It’s what you do for your mates.
– Grant Kereama, Jonah Lomu’s kidney donor.
The kidney’s main job is to filter waste products and excess fluid from the blood, excreting thisas urine. Theyform two bean-shaped organs, except in around 0.2%
of the population where the kidneys are fused into a single horseshoe-shaped structure; a condition which the actor Mel Gibson has.
Early childhood Kidney diseases (eg. renal tubular acidosis) often cause short stature due to the imbalance of salts and acids reducing appetite and preventing calcium being deposited in bones. Gary Coleman was born with a congenital kidney disease as a result of an autoimmune reaction, which restricted his growth leading to his shortened stature of 142 cm.
In order to perform the task of filtering waste products from the blood, the kidney uses special membranes which act as selective barriers. Defects in these membranes can lead to kidney failure characterised by the presence of high concentrations of blood in the urine (thin basement membrane disease). While defects and thickening of the arteries (nephrosclerosis) or the development of cysts (polycystic kidney disease) in the kidneys can also impair filtering function.
Renal Tubular Acidosis
Renal tubular acidosis results in short stature, crippling weakness, kidney stones and untimely death if left untreated. Caused by the kidneys failing to excrete acids into the urine, the treatment generally includes sodium bicarbonate to neutralize the acids in the blood.
The ailments of Tiny Tim in Dickens’s novel “The Christmas Carol” is suggestive of this disorder – the treatment that Scrooge purchased for Tim may well have been sodium bicarbonate. Dickens had a keen interest in medical disorders and included many characters in his novels, with ailments that he had observed among friends and acquaintances. Tiny Timwas supposedly based on the invalid son of a friend who owned a cotton mill in Ardwick, Manchester.
Thin Basement Membrane Disease
Thin basement membrane disease, or Alport syndrome in more severe cases, results from inherited defects in the kidney membranes used to filter waste products from the blood. This is characterised by presence of high concentrations of blood in the urine.
This was first described in the male members of a British family by Dr. Cecil Alport in 1927 as most cases result from defects in a gene on the X chromosome.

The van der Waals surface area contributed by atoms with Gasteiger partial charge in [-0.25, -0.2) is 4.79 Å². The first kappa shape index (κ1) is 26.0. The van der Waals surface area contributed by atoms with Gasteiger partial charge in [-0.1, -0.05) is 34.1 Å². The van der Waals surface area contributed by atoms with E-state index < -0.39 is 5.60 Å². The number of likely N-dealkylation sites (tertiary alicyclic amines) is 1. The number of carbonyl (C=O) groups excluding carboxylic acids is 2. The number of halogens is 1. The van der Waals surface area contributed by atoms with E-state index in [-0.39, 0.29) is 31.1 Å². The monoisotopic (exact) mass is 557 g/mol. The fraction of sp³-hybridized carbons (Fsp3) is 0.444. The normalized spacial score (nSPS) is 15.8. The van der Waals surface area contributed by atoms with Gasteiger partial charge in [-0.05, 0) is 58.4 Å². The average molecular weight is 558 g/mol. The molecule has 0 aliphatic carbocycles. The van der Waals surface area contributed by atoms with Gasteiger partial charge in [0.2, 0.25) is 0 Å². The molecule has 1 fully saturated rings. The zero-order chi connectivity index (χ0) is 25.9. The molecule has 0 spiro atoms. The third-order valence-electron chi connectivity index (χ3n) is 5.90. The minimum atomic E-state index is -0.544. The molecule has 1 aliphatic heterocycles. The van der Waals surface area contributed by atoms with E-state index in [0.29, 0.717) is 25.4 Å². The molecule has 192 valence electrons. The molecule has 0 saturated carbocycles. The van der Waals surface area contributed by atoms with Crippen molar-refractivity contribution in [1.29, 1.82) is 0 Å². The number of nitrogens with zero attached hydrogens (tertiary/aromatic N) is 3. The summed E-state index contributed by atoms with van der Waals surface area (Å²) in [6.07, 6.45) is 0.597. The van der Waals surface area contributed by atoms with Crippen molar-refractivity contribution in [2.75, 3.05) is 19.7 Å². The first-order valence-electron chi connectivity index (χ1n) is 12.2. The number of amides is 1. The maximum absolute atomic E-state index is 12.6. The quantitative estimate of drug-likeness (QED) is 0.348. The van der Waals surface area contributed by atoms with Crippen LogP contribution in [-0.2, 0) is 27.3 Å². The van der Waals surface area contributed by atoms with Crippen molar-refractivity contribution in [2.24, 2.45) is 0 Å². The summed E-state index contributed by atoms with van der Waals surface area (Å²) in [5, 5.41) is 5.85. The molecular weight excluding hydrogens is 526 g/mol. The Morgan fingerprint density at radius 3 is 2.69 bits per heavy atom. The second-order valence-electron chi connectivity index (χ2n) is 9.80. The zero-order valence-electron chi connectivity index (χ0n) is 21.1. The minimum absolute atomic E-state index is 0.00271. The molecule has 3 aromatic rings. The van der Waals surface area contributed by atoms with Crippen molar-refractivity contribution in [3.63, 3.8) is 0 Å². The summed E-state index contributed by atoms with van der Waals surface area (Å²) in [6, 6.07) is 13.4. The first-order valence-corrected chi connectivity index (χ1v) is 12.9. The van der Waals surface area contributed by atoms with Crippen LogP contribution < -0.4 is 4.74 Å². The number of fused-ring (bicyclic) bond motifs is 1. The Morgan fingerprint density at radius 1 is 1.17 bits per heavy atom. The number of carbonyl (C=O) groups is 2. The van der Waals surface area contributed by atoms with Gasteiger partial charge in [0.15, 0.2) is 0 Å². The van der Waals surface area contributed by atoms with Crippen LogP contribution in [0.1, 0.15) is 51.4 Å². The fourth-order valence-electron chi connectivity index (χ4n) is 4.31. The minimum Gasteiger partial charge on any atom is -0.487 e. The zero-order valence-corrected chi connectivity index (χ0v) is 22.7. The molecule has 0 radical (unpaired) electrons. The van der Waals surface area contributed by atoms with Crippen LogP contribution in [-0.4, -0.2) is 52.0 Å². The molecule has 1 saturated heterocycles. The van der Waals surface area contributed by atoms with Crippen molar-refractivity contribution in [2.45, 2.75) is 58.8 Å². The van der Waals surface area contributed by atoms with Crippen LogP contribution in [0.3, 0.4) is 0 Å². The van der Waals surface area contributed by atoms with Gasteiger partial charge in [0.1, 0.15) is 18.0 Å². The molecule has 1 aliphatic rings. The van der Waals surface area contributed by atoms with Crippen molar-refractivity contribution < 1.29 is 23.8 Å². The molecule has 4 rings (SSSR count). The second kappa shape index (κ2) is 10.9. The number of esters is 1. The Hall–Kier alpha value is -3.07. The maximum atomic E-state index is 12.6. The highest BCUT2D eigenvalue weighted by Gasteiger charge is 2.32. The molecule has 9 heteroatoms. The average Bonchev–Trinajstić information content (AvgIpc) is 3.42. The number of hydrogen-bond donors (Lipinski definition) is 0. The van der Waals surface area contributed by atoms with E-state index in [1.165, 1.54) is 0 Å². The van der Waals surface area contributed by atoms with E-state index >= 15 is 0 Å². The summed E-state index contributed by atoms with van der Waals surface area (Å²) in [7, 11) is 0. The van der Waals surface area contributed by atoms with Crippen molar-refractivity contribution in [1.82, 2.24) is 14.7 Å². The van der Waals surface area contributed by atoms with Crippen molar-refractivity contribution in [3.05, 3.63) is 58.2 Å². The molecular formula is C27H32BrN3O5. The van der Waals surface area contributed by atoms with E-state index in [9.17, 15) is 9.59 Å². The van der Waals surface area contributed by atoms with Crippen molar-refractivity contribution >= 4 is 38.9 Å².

This symptom of blood in the urine occurred in the US president, Chester Alan Arthur, in 1882, along with fatigue and irritability. Shortly later he was diagnosed with kidney disease (Bright’s disease – caused by kidney stones), a fact that was kept secret by Arthur’s staff.
Polycystic Kidney Disease
Polycystic kidney disease is one of the most common life-threatening genetic disorders resulting in the development of large numbers of cysts in the kidney.
The first documented case appears to have occurred in Stefan Bathory, King of Poland who died in 1585 at the age of 53. The surgeon who performed an autopsy described the kidneys as “large like those of a bull with an uneven and bumpy surface”.
American Humorist and news column writer, Erma Louise Bombeck, died from this disease in 1996.
In nephrosclerosis high blood pressure leads to a thickening of arteries in the kidney, reducing its ability to function properly.
The Russian writer Mikhail Bulgakov died of kidney disease in 1940, suffering from the same symptoms as his father and dying at the same age of 48 suggesting inheritance of a dominant gene. Educated as a medical doctor, Bulgakov almost certainly knew the implications of his failing health. He therefore focused the last months of his life on trying to finish his final novel, the political and satirical masterpiece, “The Master and Margarita”, which was critical of the Stalin regime. He had destroyed several previous drafts of the novel for fear of arrest by the soviet secret police. It seems very likely that realisation of his impeding death prompted him to finally publish the novel even though it was banned in his native Russia.